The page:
Dr. Francisco Oviedo-Gomez MD MPH, Advisor on Health Systems and Health Services, Ministry of Health of Costa Rica
The approval of tobacco control laws around the world as a consequence of the adoption of the Framework Convention on Tobacco Control ( FCTB) has sparked fierce debate in recent years, more in particular on the role of states in enforcing health policies which aim to create mechanisms for people so that they would refrain from practicing unhealthy habits. The increasing NCD burden around the world is one of the main reasons that have made the enforcement of such policies a key debate in the early 21st century. So this debate is here to stay.
Current examples of such policies are: notification of calorie counts in restaurants, reduction of sugar level in processed beverages, reduction or elimination of salt in processed food, specific guidelines for food services in schools, increased taxes for unhealthy products, so called “nudge policies”, etc.
Many have called these actions an unacceptable intrusion of states and governments in people’s lives limiting their fundamental rights. Some compare those governments to a “nanny” who decides what is better for her (allegedly) defenceless children, who are not capable to take their own decisions and who may never be. In this vision, people become (too) dependent on governments, with authorities taking (too many) decisions for citizens.
Some other critics are even less kind in their comparisons: for them these policies are clear steps on the road towards totalitarianism, limiting people’s fundamental rights in order to keep the control of people’s lives in the hands of the state, not only on health related matters but also in other aspects of their daily life.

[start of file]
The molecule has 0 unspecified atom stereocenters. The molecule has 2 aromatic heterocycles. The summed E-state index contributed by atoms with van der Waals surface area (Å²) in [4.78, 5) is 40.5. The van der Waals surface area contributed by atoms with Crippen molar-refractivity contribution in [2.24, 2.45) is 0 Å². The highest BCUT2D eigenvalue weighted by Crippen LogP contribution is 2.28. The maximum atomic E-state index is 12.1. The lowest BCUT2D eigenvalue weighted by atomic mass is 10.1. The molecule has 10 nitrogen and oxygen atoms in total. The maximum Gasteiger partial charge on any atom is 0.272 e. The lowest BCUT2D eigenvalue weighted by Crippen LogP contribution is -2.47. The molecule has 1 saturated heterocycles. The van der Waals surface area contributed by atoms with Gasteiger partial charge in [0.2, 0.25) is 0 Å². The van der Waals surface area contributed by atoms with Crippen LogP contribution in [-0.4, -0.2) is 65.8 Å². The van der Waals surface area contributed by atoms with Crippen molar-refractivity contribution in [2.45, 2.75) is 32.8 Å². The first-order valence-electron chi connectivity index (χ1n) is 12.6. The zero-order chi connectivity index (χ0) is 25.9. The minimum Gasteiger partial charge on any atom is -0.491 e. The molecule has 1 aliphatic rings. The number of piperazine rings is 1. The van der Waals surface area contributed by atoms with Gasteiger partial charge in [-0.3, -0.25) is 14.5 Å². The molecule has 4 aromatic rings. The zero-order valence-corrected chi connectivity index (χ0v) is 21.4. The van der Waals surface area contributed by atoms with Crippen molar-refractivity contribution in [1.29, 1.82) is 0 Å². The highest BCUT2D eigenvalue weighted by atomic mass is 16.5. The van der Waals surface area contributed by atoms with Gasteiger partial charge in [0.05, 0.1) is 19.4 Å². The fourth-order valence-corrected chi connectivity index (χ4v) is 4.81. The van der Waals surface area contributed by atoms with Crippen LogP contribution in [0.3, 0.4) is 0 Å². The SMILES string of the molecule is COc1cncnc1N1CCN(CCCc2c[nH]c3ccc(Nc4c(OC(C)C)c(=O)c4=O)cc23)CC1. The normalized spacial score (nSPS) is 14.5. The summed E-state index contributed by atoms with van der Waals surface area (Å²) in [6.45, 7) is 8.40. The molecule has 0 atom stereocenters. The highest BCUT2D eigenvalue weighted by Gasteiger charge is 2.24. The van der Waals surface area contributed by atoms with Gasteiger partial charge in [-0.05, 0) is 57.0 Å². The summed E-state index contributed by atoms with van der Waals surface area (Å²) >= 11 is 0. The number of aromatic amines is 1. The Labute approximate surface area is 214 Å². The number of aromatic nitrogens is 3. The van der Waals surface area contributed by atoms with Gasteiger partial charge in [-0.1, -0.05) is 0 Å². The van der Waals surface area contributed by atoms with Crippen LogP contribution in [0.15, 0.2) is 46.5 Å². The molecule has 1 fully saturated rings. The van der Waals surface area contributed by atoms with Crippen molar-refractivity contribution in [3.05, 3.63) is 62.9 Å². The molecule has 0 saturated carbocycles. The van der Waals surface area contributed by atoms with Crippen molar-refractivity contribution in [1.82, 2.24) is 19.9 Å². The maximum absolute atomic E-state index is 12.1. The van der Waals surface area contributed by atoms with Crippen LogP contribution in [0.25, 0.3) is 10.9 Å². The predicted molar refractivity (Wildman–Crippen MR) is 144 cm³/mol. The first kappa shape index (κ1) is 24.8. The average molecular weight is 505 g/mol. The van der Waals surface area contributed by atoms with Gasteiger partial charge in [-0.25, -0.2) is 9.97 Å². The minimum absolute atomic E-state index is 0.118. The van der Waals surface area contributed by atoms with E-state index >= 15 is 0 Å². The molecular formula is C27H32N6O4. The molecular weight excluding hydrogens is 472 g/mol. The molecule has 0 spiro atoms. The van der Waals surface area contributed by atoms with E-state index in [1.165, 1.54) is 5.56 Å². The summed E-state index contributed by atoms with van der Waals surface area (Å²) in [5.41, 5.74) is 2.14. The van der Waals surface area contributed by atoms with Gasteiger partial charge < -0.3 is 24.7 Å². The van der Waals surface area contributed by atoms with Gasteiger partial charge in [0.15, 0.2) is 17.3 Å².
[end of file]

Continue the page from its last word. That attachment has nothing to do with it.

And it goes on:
With arguments like these pretty common in mainstream and social media, it does not come as a surprise that many people are scared or are having second thoughts about endorsing such kinds of policies. And to be honest, from a historic perspective, these fears are not totally unfounded.
During the 20th century many countries witnessed the failure of policies that aimed to solve social and health problems, ending up creating new and more chaotic problems. One of the best examples of this was the Prohibition in the United States: from 1920 to 1933 a nationwide ban was declared on the sale, production, importation, and transportation of alcoholic beverages.